For me personally, Mother’s Day has 10 years of significance and quite the history, and it may not be what you think.
Mother’s Day 2006
Ten years ago, I was blissfully in love with my boyfriend, unaware of what the day would hold… unaware of what our future held. I knew nothing of infertility… nothing of PCOS… nothing of what becoming a mother would mean in my life. All I knew is I loved this boy with every ounce of my being, that we were coming up on 4 years together, and that I wanted to spend the rest of my life with him.
On that day, I went to church thinking it was any other Sunday, albeit Mother’s Day. Little did I know, he had schemed a proposal in front of the entire church that would change my life forever, and give a new meaning to Mother’s Day. In front of our entire church family, he got down on one knee and asked me to be his forever, and I said YES!
After this day, I only had a few Mother’s Days left in naivety before the reality of infertility became mine.
Mother’s Day 2009
This particular Mother’s Day, I was in the thick of infertility treatments and further testing of both me and Glenn. I remember weeping at church during service. Infertility was mentioned in the sermon, with a heartfelt, “I’m so sorry if you are experiencing this” and I lost it. I remember sitting in the back and just felt like the entire building collapsed on my chest. I wanted to run and hide, and I couldn’t move. I couldn’t breathe. As each Mother’s Day with Zoey passes, I think of that particular Sunday and of you ladies who are still waiting on baby #1… I remember the weight of the room, and I think of you, and weep for you as I pray for your babies to come.
Mother’s Day 2010
Mother’s Day 2010 was a day I’ll never forget because Zoey was 6 weeks old and she got to join us at church. After battling infertility, a vasa previa pregnancy, and a NICU stay, I was finally able to hold a baby in my arms on Mother’s Day Sunday and show her off. I wept again on this particular Sunday, but it was weeping of gratitude… and some postpartum hormones.
Mother’s Day 2012
Mother’s Day 2012 was marked with the passing of my Grandma Faye. She passed the night before, around 8 PM, and I had to fly back home to TN from FL on Mother’s Day. I remember what a solemn day it was. I remember how I felt in the airports as I started in Ft. Lauderdale and connected in Atlanta (nightmare) before finally making it home to Nashville. Each year on Mother’s Day, I think of her and what she meant to me. She was one of my favorite people on this earth. She was feisty, loving, sacrificial, and strong. She is the little old lady everyone loved, and the one I hope to be like some day.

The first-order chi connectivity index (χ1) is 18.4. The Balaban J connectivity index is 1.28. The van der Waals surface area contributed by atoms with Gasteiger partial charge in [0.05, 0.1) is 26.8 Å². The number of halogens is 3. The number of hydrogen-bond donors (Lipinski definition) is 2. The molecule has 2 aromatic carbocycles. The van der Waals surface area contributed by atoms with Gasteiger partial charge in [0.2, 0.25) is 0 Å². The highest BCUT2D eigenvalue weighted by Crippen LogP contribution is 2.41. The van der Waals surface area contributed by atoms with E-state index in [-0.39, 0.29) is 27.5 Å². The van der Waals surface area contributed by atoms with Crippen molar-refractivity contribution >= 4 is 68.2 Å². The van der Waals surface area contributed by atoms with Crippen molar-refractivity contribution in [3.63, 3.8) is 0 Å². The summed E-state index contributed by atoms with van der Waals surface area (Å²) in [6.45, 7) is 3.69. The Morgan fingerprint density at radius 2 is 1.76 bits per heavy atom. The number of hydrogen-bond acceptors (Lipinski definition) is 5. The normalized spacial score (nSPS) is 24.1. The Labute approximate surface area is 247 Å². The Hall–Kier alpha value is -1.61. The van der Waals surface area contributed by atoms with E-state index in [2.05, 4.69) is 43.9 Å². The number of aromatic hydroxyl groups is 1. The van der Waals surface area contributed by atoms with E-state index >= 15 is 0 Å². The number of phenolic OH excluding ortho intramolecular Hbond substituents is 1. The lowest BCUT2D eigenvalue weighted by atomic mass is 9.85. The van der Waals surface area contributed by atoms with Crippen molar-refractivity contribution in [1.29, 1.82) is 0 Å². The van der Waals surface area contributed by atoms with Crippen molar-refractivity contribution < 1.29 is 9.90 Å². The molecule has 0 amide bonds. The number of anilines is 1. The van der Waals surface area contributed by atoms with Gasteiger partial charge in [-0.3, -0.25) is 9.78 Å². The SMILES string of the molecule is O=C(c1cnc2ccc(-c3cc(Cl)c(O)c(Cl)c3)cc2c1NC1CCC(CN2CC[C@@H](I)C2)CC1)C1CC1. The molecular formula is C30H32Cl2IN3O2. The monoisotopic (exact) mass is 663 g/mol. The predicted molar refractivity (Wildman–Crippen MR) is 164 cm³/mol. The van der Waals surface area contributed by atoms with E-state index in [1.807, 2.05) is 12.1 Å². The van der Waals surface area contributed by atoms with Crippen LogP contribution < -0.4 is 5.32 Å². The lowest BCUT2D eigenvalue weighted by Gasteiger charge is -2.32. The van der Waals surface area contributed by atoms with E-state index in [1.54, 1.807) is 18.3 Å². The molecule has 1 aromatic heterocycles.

Mother’s Day 2016
Besides her birth, the happiest moment for me as a mother is the day that Zoey decided that she wanted to publicly proclaim becoming a Christian. On May 2, 2016, with me by her side, her daddy lead her in prayer to profess that she believes in Jesus, His death, burial, and resurrection, and that she wants to follow Him. In the Baptist church, we believe that baptism is an act of obedience and public profession of faith, so for us it is reserved for when a person understands what following Christ means and not something we do on babies (we do church dedications instead). We also believe in full submersion in water. Zoey understands Jesus and what He did for her. On Mothers Day 2016, she was baptized by her daddy at our church, and it was one of the best days of my life.
Mother’s Day has had quite a reputation in my life over the years, from extreme joy to extreme sorrow. It’s an emotional day for me in so many ways, not just for myself, but for you reading this who are in pain… for you who probably wept on Sunday for the loss or longing of your babies… for you who weep today, unsure of the future. My heart aches for you, sisters. My Mother’s Days over the years have been a roller coaster, but I am so incredibly grateful for all of the positive memories this day holds for me. I no longer have to reflect on what I don’t have on this day, but what I do have and what has happened. There has been so. much. good.
I pray that you all find the same peace with Mother’s Day next year, and that it may hold a history for you beyond the pain of infertility. A history of joy, gratefulness, and honor. You deserve it. Make new memories. Make next year’s Mother’s Day different.